A guinea for a pet
Guinea pigs are unusually good at cleaning themselves – their musky smell is largely hormonal
My guinea pig's teeth fell out. Should I be concerned?
If it has happened for the first time, it is not a major cause of concern. Guinea pigs have 'open-rooted' teeth which keep growing throughout their life because of wear and tear of the teeth enamel from their round plant-based diet. However, if the teeth have discoloured or your guinea pig is having difficulty consuming food, then you might have to hand feed him/her. Falling of teeth could indicate a lack of Vitamin C in your pet. But if the growing teeth seems misaligned or is causing gum sores or is breaking the skin, consult a good vet.
My guinea pigs always have a strong smell coming from them even if I clean up the cage regularly. Is this normal?
Typically, guinea pigs keep themselves very clean. Sometimes a musky smell can come from your guinea pig (especially a male) due to natural hormone fluctuations or during the period a baby guinea pig is growing up into an adult. The other reason could be that the faecal matter or urine is getting stuck on your Guinea pig's bottom fur which could lead to foul odour. To clean his/her bottom you can take a cotton ball dabbed with a little coconut oil and gently clean the bottom of your Guinea pig.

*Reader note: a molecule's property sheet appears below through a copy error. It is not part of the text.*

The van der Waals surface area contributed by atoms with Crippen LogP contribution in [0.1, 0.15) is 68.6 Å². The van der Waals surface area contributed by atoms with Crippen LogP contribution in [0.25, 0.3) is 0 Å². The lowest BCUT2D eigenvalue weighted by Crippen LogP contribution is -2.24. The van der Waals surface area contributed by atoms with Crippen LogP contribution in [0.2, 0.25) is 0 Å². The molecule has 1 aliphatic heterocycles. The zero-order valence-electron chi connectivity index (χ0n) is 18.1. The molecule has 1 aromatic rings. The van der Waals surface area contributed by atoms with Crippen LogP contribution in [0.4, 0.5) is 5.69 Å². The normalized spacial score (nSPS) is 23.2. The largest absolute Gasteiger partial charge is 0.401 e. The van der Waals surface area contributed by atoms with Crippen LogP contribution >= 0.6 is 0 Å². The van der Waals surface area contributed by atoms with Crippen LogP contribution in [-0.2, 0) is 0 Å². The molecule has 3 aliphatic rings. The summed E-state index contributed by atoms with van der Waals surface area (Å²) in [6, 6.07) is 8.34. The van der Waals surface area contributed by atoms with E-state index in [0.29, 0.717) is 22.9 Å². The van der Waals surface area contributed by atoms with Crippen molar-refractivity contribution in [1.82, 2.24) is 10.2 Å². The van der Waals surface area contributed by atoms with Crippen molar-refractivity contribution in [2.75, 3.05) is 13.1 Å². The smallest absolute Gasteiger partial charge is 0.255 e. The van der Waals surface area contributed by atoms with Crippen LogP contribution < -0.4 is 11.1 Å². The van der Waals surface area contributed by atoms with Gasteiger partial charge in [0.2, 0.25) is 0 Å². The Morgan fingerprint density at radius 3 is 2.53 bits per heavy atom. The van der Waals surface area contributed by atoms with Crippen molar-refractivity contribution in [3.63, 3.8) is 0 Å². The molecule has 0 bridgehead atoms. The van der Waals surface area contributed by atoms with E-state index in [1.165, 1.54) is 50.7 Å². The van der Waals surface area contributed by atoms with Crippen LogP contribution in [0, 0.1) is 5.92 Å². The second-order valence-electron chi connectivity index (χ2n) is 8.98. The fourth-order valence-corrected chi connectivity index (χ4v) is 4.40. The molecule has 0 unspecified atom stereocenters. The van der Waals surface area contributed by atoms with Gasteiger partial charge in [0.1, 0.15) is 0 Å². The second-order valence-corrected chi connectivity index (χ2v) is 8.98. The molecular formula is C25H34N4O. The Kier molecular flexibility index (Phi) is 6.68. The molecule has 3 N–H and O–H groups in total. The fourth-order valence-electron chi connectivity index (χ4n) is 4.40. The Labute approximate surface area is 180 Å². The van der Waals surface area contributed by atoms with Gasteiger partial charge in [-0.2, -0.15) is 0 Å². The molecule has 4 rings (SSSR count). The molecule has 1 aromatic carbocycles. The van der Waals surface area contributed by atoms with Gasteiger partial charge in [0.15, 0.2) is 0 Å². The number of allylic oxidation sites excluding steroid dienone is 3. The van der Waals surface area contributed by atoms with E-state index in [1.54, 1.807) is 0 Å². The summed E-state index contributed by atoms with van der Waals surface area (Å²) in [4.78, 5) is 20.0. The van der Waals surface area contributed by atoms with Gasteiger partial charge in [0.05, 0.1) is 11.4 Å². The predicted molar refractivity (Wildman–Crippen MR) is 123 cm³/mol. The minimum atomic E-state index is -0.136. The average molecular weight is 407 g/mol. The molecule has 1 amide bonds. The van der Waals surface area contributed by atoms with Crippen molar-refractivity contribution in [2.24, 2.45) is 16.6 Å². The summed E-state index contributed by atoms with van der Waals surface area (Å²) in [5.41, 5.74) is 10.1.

My pet guinea pig has a swollen foot and is unable to walk properly. It is also losing hair on the same foot.
One of the main reasons is having wire mesh for it to walk on in its cage. Imagine if you had to walk on it, what would happen to your feet. Pododermatitis is a condition in which a guinea pig's footpad becomes inflamed, develops sores or becomes overgrown. The appearance may be similar to callouses, or small tumours on the bottom of the foot. This condition is commonly referred to as bumblefoot.
When bumblefoot is left untreated or is present in a very severe form, there are sometimes complications in treatment and the infected leg may have to be amputated.
The infected guinea pig's footpads may become inflamed (redness), develop sores, or become overgrown over the course of many months. Other signs and symptoms include:
Loss of hair on affected foot
Reluctance to move or inability to walk normally
Loss of appetite due to pain
Joint or tendon swelling
Pododermatitis can be difficult to cure. Start with switching your pet's living quarters to ones with a smooth bottom, improving sanitation, and changing the bedding to softer material. Your veterinarian will clean any likely wound, clip the hair around the affected areas and trim any overgrown nails. Affected feet should be soaked in an antibiotic solution, and antibiotic ointment should be applied. In severe cases, animals may need antibiotics and pain medications.
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